Bridging the gap between textbook and maternity patient: a nurse-developed teaching model for first-year medical students
Providing more opportunities for first-year medical students to interact with patients in clinical settings is a current discussion topic in medical student education reform. Early clinical experience helps students bridge the gap between textbook and patient while observing patient-centered care, and serves as a first step for students to develop the skills needed to work cooperatively as members of a multidisciplinary health care team. The author developed a model to provide perinatal education to first-year medical students, consistent with the concept of interprofessional education.
Primarily first-year medical students participated in the nurse-developed education model, a component of a noncredit extracurricular, student-run perinatal program at a Midwestern university medical center. Students were placed at the bedsides of hospitalized women to provide support and education to them during perinatal procedures, labor, childbirth, and cesarean delivery.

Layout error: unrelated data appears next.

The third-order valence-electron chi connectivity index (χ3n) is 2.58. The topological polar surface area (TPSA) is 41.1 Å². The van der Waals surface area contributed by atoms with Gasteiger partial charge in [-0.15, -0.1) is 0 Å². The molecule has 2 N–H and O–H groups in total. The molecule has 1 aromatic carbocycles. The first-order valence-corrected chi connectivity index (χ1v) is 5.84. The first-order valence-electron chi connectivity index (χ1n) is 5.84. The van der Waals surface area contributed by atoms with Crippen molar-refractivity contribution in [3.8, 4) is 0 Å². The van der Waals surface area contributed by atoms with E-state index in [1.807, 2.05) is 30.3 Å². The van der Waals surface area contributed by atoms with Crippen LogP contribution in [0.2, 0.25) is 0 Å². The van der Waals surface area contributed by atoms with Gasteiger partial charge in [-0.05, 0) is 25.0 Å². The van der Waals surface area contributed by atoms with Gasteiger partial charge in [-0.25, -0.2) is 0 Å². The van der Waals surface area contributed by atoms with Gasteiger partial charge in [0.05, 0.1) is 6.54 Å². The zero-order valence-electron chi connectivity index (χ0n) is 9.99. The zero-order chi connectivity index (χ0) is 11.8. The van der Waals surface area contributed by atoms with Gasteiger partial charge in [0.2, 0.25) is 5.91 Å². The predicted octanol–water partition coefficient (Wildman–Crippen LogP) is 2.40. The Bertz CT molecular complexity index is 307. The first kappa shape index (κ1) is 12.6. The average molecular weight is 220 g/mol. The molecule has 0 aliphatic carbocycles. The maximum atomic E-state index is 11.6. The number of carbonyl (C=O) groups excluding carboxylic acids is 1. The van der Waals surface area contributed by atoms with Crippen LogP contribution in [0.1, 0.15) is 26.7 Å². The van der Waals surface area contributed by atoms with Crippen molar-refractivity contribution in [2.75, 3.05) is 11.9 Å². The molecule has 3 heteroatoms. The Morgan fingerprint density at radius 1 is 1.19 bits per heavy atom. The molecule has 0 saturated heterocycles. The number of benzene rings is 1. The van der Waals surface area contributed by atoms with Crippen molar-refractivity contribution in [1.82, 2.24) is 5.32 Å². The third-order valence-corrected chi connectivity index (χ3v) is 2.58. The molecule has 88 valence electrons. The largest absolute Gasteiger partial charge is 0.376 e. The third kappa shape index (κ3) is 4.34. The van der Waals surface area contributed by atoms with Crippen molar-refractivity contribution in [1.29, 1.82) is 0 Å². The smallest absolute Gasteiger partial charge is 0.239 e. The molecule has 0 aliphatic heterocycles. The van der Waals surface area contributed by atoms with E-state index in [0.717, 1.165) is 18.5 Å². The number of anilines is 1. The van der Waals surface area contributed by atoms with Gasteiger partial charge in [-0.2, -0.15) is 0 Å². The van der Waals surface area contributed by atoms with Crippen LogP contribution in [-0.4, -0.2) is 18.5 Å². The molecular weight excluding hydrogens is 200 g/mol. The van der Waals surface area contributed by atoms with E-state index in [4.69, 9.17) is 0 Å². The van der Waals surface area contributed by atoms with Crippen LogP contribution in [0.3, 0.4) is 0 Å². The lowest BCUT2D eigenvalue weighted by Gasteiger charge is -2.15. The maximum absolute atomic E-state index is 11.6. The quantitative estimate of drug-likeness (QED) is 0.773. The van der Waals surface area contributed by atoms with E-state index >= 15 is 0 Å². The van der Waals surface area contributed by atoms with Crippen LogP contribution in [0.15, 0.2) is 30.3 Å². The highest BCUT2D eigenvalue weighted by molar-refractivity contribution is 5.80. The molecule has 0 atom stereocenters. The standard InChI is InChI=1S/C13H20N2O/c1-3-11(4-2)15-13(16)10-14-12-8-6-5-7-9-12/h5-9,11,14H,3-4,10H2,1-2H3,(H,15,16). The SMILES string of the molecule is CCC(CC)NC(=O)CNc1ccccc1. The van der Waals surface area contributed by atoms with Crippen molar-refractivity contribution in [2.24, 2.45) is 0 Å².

A total of 350 students participated over a period of 13 school calendar years. Students remarked that participation in the program reinforced the importance of their concurrent anatomy and physiology classes. They observed interdependence and cooperation among the members of the health care team caring for women, and their evaluations of their experiences at the bedside were highly positive. Women consistently expressed appreciation for the additional individualized attention and education received from our student and nurse team.
Nurses can enhance the learning of first-year medical students in the maternity care clinical setting. This nurse-developed education program provided students with a variety of vivid clinical experiences with maternity patients.
© 2010, Copyright the Author. Journal compilation © 2010, Wiley Periodicals, Inc.
PubMed URL: http://www.ncbi.nlm.nih.gov/pubmed/21083725